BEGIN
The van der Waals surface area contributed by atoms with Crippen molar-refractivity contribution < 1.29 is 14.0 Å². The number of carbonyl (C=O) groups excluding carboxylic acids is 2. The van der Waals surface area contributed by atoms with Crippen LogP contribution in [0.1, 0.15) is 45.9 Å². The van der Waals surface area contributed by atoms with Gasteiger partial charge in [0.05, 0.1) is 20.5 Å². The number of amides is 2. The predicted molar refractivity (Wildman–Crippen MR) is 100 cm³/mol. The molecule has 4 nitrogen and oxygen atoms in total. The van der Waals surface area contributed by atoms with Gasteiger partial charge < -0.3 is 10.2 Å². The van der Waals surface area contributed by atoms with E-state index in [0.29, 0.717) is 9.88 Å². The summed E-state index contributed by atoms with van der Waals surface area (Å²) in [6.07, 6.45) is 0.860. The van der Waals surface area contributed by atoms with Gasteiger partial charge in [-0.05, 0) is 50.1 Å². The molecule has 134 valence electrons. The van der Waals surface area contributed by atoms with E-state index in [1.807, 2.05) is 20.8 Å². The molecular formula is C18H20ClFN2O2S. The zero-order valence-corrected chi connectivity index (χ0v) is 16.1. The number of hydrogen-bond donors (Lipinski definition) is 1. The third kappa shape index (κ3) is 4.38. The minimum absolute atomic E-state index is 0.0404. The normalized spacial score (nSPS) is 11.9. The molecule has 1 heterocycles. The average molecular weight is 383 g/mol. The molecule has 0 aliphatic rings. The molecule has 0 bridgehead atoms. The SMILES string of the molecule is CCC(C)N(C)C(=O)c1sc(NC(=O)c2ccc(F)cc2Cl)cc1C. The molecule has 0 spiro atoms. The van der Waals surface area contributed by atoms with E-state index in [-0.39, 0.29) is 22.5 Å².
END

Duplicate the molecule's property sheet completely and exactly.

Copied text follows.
The van der Waals surface area contributed by atoms with Crippen molar-refractivity contribution < 1.29 is 14.0 Å². The number of carbonyl (C=O) groups excluding carboxylic acids is 2. The van der Waals surface area contributed by atoms with Crippen LogP contribution in [0.1, 0.15) is 45.9 Å². The van der Waals surface area contributed by atoms with Gasteiger partial charge in [0.05, 0.1) is 20.5 Å². The number of amides is 2. The predicted molar refractivity (Wildman–Crippen MR) is 100 cm³/mol. The molecule has 4 nitrogen and oxygen atoms in total. The van der Waals surface area contributed by atoms with Gasteiger partial charge < -0.3 is 10.2 Å². The van der Waals surface area contributed by atoms with E-state index in [0.29, 0.717) is 9.88 Å². The summed E-state index contributed by atoms with van der Waals surface area (Å²) in [6.07, 6.45) is 0.860. The van der Waals surface area contributed by atoms with Gasteiger partial charge in [-0.05, 0) is 50.1 Å². The molecule has 134 valence electrons. The van der Waals surface area contributed by atoms with E-state index in [1.807, 2.05) is 20.8 Å². The molecular formula is C18H20ClFN2O2S. The zero-order valence-corrected chi connectivity index (χ0v) is 16.1. The number of hydrogen-bond donors (Lipinski definition) is 1. The third kappa shape index (κ3) is 4.38. The minimum absolute atomic E-state index is 0.0404. The normalized spacial score (nSPS) is 11.9. The molecule has 1 heterocycles. The average molecular weight is 383 g/mol. The molecule has 0 aliphatic rings. The molecule has 0 bridgehead atoms. The SMILES string of the molecule is CCC(C)N(C)C(=O)c1sc(NC(=O)c2ccc(F)cc2Cl)cc1C. The molecule has 0 spiro atoms. The van der Waals surface area contributed by atoms with E-state index in [-0.39, 0.29) is 22.5 Å².